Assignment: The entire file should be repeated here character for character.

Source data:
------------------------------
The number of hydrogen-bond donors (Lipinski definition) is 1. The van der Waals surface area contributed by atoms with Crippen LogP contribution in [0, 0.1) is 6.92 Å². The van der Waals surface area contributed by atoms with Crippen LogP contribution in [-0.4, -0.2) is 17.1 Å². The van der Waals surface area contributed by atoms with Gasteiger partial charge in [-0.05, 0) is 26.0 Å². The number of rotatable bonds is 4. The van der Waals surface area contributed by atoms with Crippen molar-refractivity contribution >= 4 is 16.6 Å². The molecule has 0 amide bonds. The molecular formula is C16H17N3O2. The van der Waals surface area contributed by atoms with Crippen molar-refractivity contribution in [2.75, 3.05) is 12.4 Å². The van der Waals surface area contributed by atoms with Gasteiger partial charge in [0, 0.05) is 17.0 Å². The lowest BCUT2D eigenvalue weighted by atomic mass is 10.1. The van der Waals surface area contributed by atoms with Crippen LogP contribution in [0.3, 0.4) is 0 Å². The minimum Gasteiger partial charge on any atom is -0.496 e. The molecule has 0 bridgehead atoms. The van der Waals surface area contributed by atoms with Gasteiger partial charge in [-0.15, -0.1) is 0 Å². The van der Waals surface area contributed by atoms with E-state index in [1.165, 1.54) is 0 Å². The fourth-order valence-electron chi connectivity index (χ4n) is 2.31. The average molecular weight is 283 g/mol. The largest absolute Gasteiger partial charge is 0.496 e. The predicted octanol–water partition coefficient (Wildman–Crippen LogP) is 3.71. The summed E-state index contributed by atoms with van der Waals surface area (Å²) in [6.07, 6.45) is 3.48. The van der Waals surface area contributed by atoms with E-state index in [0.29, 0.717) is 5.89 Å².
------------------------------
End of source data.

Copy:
The number of hydrogen-bond donors (Lipinski definition) is 1. The van der Waals surface area contributed by atoms with Crippen LogP contribution in [0, 0.1) is 6.92 Å². The van der Waals surface area contributed by atoms with Crippen LogP contribution in [-0.4, -0.2) is 17.1 Å². The van der Waals surface area contributed by atoms with Gasteiger partial charge in [-0.05, 0) is 26.0 Å². The number of rotatable bonds is 4. The van der Waals surface area contributed by atoms with Crippen molar-refractivity contribution >= 4 is 16.6 Å². The molecule has 0 amide bonds. The molecular formula is C16H17N3O2. The van der Waals surface area contributed by atoms with Crippen molar-refractivity contribution in [2.75, 3.05) is 12.4 Å². The van der Waals surface area contributed by atoms with Gasteiger partial charge in [0, 0.05) is 17.0 Å². The lowest BCUT2D eigenvalue weighted by atomic mass is 10.1. The van der Waals surface area contributed by atoms with Crippen LogP contribution in [0.3, 0.4) is 0 Å². The minimum Gasteiger partial charge on any atom is -0.496 e. The molecule has 0 bridgehead atoms. The van der Waals surface area contributed by atoms with Gasteiger partial charge in [-0.15, -0.1) is 0 Å². The van der Waals surface area contributed by atoms with E-state index in [1.165, 1.54) is 0 Å². The fourth-order valence-electron chi connectivity index (χ4n) is 2.31. The average molecular weight is 283 g/mol. The largest absolute Gasteiger partial charge is 0.496 e. The predicted octanol–water partition coefficient (Wildman–Crippen LogP) is 3.71. The summed E-state index contributed by atoms with van der Waals surface area (Å²) in [6.07, 6.45) is 3.48. The van der Waals surface area contributed by atoms with E-state index in [0.29, 0.717) is 5.89 Å².